Infamous: First Light Review

Fetch Captive in Infamous First Light

When Infamous: Second Son came out, I loved it, but also felt the need to defend a lot of the decisions made by the writing team. I still feel the same way about Second Son as I did then, and if anything, the new stand-alone DLC First Light further cements my comments on the writing in the core game. That the game refused to focus on any of the other characters besides Delsin Rowe, was part of why it lured me in. It was character-driven and character-focused, which its gameplay attempted to replicate to varying degrees of success. With First Light, Sucker Punch has done something which goes against the entire point of the Infamous franchise: it removes player choice.

First Light focuses on Abigail “Fetch” Walker, the wild, neon-powered character met by Delsin early in Second Son. It takes place before the events of Second Son, with Fetch being held captive by Brooke Augustine at the DUP headquarters near Seattle. Augustine is attempting to mold Fetch into something more powerful and more controllable, but this is only a small part of the actual DLC. Most of the story actually takes place two years prior to Fetch being locked up, where we meet her and her brother, Brent, attempting to leave Seattle. Naturally, things go awry. What irritates me about First Light is that there’s really no surprises in the game. Because of the framed narrative and the fact that we have met Fetch in Second Son, there’s already a  predetermined destination. We know which characters die and we know the general reasons why. All First Light does is illuminate some of the finer details which don’t really feel necessary.

Fetch Running in Infamous First Light

Fetch needs to become a very specific type of character by the end of the DLC, and we get to see the journey towards that endpoint. Unfortunately, it does little to justify the fact that it has no moral or player choice. There was even a point when it forced me to do something evil and I tried to just not press any buttons. It was futile. I needed to play evil. The game justifies the lack of agency by having Fetch be a well-written character, but as an Infamous character, it lacks any real significance. She is already a defined character and we are simply watching her transform into that definition.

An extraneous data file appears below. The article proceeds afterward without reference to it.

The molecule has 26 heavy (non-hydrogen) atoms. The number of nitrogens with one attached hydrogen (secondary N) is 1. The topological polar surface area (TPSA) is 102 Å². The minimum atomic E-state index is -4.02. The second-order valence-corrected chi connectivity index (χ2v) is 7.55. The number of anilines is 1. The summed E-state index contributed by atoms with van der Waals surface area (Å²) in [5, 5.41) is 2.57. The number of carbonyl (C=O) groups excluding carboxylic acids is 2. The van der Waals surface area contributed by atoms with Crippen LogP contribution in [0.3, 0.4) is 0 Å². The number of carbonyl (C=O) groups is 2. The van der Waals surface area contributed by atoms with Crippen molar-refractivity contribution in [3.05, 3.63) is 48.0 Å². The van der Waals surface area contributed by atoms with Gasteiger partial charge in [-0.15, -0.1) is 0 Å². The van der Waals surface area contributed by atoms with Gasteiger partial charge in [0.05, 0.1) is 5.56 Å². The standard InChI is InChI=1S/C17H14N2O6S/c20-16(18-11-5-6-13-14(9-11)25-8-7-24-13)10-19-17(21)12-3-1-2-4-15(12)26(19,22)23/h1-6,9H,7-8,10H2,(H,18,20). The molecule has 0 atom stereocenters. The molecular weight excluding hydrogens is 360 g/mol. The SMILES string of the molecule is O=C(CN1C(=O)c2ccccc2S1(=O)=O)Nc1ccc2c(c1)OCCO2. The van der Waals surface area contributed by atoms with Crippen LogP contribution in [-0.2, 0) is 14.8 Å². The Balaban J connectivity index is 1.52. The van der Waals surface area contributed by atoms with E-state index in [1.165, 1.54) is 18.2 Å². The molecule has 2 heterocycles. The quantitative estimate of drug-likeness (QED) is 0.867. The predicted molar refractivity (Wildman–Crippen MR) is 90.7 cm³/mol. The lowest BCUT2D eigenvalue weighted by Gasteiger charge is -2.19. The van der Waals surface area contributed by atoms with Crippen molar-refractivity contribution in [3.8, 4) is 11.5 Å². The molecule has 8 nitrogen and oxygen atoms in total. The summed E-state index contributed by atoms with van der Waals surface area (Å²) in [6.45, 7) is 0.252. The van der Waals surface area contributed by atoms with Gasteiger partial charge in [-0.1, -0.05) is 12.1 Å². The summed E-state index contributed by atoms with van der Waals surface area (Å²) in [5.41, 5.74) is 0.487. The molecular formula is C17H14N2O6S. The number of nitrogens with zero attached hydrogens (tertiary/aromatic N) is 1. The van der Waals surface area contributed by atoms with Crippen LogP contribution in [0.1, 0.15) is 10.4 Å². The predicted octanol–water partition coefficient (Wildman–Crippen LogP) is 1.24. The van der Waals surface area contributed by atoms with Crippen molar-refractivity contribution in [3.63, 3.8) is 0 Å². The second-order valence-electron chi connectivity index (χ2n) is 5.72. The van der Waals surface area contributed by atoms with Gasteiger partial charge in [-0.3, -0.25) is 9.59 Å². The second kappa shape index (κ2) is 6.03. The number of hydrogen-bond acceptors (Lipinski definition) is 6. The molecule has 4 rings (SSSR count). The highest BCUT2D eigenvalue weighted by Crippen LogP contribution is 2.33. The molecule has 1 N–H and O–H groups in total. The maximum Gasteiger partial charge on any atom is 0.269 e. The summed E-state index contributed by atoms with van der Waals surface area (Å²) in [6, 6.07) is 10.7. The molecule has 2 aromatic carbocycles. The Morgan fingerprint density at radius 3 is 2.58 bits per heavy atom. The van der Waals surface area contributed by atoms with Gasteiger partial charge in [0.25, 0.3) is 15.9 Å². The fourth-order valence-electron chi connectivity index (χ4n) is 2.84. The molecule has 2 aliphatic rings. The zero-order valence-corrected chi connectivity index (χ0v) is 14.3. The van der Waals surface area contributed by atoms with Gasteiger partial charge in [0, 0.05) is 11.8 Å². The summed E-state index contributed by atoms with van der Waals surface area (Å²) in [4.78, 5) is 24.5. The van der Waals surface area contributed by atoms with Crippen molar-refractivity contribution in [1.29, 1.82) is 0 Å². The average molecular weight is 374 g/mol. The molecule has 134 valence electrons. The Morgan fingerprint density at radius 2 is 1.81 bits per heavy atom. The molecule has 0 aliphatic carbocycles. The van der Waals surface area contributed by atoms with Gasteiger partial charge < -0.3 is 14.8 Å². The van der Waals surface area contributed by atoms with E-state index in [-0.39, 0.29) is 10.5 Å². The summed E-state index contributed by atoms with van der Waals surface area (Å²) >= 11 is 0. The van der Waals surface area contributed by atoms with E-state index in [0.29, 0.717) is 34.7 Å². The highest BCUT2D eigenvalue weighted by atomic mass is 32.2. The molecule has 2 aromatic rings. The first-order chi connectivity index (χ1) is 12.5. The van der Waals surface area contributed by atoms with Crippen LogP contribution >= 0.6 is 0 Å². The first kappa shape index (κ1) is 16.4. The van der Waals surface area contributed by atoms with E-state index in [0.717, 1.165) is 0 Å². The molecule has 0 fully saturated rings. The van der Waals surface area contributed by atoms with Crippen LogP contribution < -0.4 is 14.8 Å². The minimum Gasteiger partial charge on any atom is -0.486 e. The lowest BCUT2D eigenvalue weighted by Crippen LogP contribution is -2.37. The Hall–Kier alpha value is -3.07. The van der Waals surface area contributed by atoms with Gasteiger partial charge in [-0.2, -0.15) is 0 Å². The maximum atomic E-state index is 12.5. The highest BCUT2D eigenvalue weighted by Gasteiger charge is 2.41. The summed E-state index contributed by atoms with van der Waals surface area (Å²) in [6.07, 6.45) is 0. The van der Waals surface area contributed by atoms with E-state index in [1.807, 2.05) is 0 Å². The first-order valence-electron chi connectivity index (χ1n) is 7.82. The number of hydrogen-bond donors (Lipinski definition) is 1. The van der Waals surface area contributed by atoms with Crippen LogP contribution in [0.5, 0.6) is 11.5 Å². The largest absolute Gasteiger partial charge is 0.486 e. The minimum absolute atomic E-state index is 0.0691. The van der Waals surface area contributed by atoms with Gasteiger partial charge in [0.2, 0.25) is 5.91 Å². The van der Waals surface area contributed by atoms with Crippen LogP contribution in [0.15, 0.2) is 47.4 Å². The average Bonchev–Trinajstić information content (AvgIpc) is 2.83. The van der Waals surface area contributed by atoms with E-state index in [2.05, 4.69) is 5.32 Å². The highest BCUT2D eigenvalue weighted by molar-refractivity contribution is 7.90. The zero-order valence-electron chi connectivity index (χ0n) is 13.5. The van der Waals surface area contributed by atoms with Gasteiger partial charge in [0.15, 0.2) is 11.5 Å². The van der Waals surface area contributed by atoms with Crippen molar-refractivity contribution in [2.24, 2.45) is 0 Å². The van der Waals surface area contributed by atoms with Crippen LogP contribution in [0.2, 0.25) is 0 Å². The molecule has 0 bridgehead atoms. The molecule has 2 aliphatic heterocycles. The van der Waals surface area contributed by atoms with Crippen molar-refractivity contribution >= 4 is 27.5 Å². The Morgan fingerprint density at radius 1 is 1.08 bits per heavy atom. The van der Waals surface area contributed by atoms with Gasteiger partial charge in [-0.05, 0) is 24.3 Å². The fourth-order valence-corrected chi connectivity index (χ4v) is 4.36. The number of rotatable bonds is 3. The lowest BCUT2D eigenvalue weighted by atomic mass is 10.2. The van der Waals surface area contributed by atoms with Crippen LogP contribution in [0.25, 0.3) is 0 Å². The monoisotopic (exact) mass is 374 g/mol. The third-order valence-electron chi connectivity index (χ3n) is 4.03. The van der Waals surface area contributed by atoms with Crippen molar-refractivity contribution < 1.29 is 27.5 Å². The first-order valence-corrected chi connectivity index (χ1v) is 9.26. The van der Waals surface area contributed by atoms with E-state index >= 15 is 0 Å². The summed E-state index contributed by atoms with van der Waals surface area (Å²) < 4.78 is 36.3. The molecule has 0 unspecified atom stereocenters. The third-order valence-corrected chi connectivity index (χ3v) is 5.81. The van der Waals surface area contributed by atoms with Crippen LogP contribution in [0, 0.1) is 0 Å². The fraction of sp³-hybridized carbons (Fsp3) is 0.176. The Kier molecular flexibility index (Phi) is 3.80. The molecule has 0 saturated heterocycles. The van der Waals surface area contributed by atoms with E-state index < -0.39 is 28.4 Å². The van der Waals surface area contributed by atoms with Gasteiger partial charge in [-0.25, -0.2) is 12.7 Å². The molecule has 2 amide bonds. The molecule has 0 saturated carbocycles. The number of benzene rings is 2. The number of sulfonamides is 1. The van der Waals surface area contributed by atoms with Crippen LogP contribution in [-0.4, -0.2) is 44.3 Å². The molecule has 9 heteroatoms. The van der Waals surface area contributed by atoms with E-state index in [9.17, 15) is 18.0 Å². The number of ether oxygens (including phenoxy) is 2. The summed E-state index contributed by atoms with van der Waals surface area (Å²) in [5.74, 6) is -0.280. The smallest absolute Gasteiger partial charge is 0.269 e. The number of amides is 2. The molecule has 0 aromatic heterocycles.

That isn’t to say that First Light isn’t still a good piece of DLC. It starts off weak with Fetch having limited neon powers and missions consisting of constant combat arenas. And the big addition to First Light are literal combat arenas. Fetch will take breaks in between the retelling of her story to Augustine, and be forced to compete in these challenges where she has to hone her powers. There are two types of arenas in the game: rescue arenas and survival arenas. The rescue ones consist of saving hostages, while the survival ones are just Fetch dealing with waves of enemies. If you’ve played Second Son, you can do these with Delsin and his wide array of powers. But really, I have no interest in the combat arenas since I’ve already had to deal with so many in the DLC’s story.

Fetch Attacking in Combat Arena in Infamous First Light

On top of the combat arenas, there are also challenges that have been added which can be completed in both the story and the arenas. Those add some sort of longevity to the game, as you will likely complete everything in the story, including side activities in roughly 4-5 hours. There are police drones to destroy, neon skill points to collect, and walls to tag with neon graffiti. With DLC like this, I always feel like a lot of the content is merely there as filler. You’re really just paying for the story and production values, which I think barely justify the price. As I said, the DLC is good, and it is because Fetch as a character is intriguing and by the end of the story it starts getting extremely well done. But the first hour or so is a complete drag.

That last section of the story, however, is a marvel to experience. The character of Fetch becomes what she is intended to be, and we get to witness that transformation. Even more important, we get to engage with that transformation. It may not be through moral decisions, but it still lends that agency to the player, which has become so ingrained in the Infamous franchise. The DLC serves to illuminate a character who didn’t necessarily need the extra attention, but it is not a disservice. The unfortunate part of First Light is that there is nothing else worth paying attention to. Sure, the combat is fun, but it is only marginally different than the core game, and the additions made to this DLC act purely as distraction.

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One response to “Infamous: First Light Review

  1. Pingback: Infinite Respawncast – Cheese is the Most Commonly Stolen Item | Infinite Respawns

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